Severity: Critical Alert
Entry/Exit: Officials extend gathering restrictions in Hong Kong, China, through June 4. Entry ban for foreign nationals ongoing.
This alert affects Hong Kong SAR
This alert began 19 May 2020 16:15 GMT and is scheduled to expire 04 Jun 2020 23:59 GMT.
- Incident: COVID-19 restrictions
- Location(s): Hong Kong (map)
- Time Frame: Indefinite
- Impact: Heightened security, mandatory quarantine measures, partial border closure, business and transport disruptions
The Hong Kong government has extended limitations on public gatherings, banning groupings of more than eight people, through June 4 to curb the spread of coronavirus disease (COVID-19). While restrictions on leisure facilities have been eased, venues must enforce social-distancing measures for patrons. Restaurants are allowed to seat up to eight people, while bars are operating at half capacity and seat no more than four people per table. Nightclubs and karaoke lounges remain closed. Businesses are required to conduct temperature checks on patrons. Those found violating the orders could face a fine of HKD 50,000 (USD 6,450) and six months in jail.
Hong Kong continues to restrict land border crossings with mainland China to the Shenzhen Bay checkpoint and along the Hong Kong-Zhuhai-Macau Bridge. Immigration processing centers at Ocean Terminal and Kai Tak Cruise Terminal remain closed. Hong Kong International Airport (HKG) remains open, though airlines have significantly reduced flights due to decreased demand, and further cancellations are likely.
Increased employee absenteeism will very likely continue, particularly for employees who reside in mainland China. Many businesses are implementing work-from-home policies and splitting teams to increase social distancing. Schools will begin to reopen May 27 for senior secondary students, with younger secondary students scheduled to return to classes June 8 and 15.
A ban on all nonresident foreign nationals from entering or transiting the territory remains in place indefinitely. Travelers from Macau, Taiwan, and mainland China may enter Hong Kong, provided they have no recent travel history elsewhere; arriving travelers must self-quarantine for two weeks until at least June 7. Authorities are permitting some mainland Chinese teachers and students, as well as businesspeople whose activities officials deem economically beneficial to the territory, to enter Hong Kong without having to undergo a mandatory 14-day quarantine.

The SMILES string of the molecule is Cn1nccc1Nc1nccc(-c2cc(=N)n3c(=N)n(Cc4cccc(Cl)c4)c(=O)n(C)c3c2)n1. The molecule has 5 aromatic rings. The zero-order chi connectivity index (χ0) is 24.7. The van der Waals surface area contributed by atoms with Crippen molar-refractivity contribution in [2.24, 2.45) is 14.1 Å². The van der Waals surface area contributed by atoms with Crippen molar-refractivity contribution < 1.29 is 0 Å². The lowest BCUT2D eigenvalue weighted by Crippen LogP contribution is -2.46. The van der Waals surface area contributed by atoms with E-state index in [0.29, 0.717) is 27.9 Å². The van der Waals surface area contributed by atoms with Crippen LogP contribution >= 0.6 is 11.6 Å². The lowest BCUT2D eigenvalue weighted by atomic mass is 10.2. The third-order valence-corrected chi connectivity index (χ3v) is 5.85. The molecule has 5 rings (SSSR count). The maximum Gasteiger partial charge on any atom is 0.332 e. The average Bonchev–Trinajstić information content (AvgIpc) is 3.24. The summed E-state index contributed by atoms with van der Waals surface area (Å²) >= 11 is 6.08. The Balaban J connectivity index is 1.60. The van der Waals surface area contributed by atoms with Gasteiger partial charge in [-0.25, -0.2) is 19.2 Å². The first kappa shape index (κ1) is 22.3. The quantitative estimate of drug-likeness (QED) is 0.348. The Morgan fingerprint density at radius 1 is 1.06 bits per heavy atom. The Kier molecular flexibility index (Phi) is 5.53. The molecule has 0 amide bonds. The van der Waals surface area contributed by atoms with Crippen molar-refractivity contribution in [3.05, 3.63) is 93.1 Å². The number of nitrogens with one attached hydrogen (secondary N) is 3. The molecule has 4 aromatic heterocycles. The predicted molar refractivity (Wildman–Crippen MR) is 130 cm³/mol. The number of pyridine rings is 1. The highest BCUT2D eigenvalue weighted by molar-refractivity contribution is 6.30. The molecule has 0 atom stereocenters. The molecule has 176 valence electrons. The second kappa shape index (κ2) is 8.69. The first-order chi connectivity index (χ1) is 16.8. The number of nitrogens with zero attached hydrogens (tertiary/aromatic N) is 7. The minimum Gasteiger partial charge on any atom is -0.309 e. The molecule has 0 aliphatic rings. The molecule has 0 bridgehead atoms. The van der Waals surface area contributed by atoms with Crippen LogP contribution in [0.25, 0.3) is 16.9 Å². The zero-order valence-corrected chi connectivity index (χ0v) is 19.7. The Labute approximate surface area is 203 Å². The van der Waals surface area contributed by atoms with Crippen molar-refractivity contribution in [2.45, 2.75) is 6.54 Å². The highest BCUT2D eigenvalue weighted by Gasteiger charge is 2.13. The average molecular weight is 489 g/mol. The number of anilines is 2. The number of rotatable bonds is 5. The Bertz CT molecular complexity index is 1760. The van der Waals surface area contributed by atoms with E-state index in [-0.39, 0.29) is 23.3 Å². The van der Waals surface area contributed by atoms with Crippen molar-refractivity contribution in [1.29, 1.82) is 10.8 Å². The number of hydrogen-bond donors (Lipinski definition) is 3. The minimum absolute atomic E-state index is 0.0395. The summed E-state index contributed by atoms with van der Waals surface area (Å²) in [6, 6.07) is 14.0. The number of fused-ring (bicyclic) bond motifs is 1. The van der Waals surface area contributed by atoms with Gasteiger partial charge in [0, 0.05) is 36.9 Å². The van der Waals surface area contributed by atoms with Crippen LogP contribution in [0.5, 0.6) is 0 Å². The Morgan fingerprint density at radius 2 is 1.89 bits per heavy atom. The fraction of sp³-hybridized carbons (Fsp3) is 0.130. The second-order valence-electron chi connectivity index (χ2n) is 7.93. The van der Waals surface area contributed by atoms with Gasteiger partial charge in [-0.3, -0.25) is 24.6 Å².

Background and Analysis
COVID-19 is a viral respiratory disease caused by infection with the SARS-CoV-2 virus (previously known as 2019-nCoV). Symptoms occur 1-14 days following exposure (average of 3-7 days). These symptoms include fever, fatigue, cough, difficulty breathing, sometimes worsening to pneumonia and kidney failure - especially in those with underlying medical conditions. On March 11, the WHO declared the ongoing COVID-19 outbreak a pandemic.
Follow all official instructions. Abide by local health and safety measures. Reconfirm all travel arrangements. Consider delaying traveling if experiencing symptoms associated with COVID-19, as they may prompt increased scrutiny and delays. Liaise with trusted contacts for further updates and guidance. Maintain contact with your diplomatic representation. Ensure contingency plans account for further disruptive measures or extensions of current restrictions. Reconsider and reconfirm nonemergency health appointments. Plan for queues and delays at available shopping centers.
Exercise basic health precautions, especially frequent handwashing with soap and water, or an alcohol-based hand sanitizer if soap and water are unavailable. Practice good coughing/sneezing etiquette (i.e., covering coughs and sneezes with a disposable tissue, maintaining distance from others, and washing hands). There is no evidence that the influenza vaccine, antibiotics, or antiviral medications will prevent this disease, highlighting the importance of diligent basic health precautions.